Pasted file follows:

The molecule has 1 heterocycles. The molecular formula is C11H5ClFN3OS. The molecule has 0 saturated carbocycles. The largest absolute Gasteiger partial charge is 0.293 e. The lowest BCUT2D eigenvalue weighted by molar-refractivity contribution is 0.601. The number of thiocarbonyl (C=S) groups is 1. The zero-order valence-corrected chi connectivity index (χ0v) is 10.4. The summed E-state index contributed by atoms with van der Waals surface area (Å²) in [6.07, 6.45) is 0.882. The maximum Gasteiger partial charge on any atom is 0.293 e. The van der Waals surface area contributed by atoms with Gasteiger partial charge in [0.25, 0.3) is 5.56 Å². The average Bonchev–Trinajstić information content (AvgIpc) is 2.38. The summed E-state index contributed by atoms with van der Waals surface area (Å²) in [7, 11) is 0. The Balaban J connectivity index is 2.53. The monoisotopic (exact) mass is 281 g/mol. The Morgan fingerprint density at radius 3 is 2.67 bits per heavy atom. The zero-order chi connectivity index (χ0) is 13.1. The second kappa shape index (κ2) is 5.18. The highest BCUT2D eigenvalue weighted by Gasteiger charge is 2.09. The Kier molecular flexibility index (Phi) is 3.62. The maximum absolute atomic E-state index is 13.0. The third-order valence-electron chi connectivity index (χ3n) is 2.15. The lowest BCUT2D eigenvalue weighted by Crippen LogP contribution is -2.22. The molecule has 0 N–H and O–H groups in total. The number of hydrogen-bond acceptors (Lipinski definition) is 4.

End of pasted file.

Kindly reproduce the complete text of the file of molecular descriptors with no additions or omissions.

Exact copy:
The molecule has 1 heterocycles. The molecular formula is C11H5ClFN3OS. The molecule has 0 saturated carbocycles. The largest absolute Gasteiger partial charge is 0.293 e. The lowest BCUT2D eigenvalue weighted by molar-refractivity contribution is 0.601. The number of thiocarbonyl (C=S) groups is 1. The zero-order valence-corrected chi connectivity index (χ0v) is 10.4. The summed E-state index contributed by atoms with van der Waals surface area (Å²) in [6.07, 6.45) is 0.882. The maximum Gasteiger partial charge on any atom is 0.293 e. The van der Waals surface area contributed by atoms with Gasteiger partial charge in [0.25, 0.3) is 5.56 Å². The average Bonchev–Trinajstić information content (AvgIpc) is 2.38. The summed E-state index contributed by atoms with van der Waals surface area (Å²) in [7, 11) is 0. The Balaban J connectivity index is 2.53. The monoisotopic (exact) mass is 281 g/mol. The Morgan fingerprint density at radius 3 is 2.67 bits per heavy atom. The zero-order chi connectivity index (χ0) is 13.1. The second kappa shape index (κ2) is 5.18. The highest BCUT2D eigenvalue weighted by Gasteiger charge is 2.09. The Kier molecular flexibility index (Phi) is 3.62. The maximum absolute atomic E-state index is 13.0. The third-order valence-electron chi connectivity index (χ3n) is 2.15. The lowest BCUT2D eigenvalue weighted by Crippen LogP contribution is -2.22. The molecule has 0 N–H and O–H groups in total. The number of hydrogen-bond acceptors (Lipinski definition) is 4.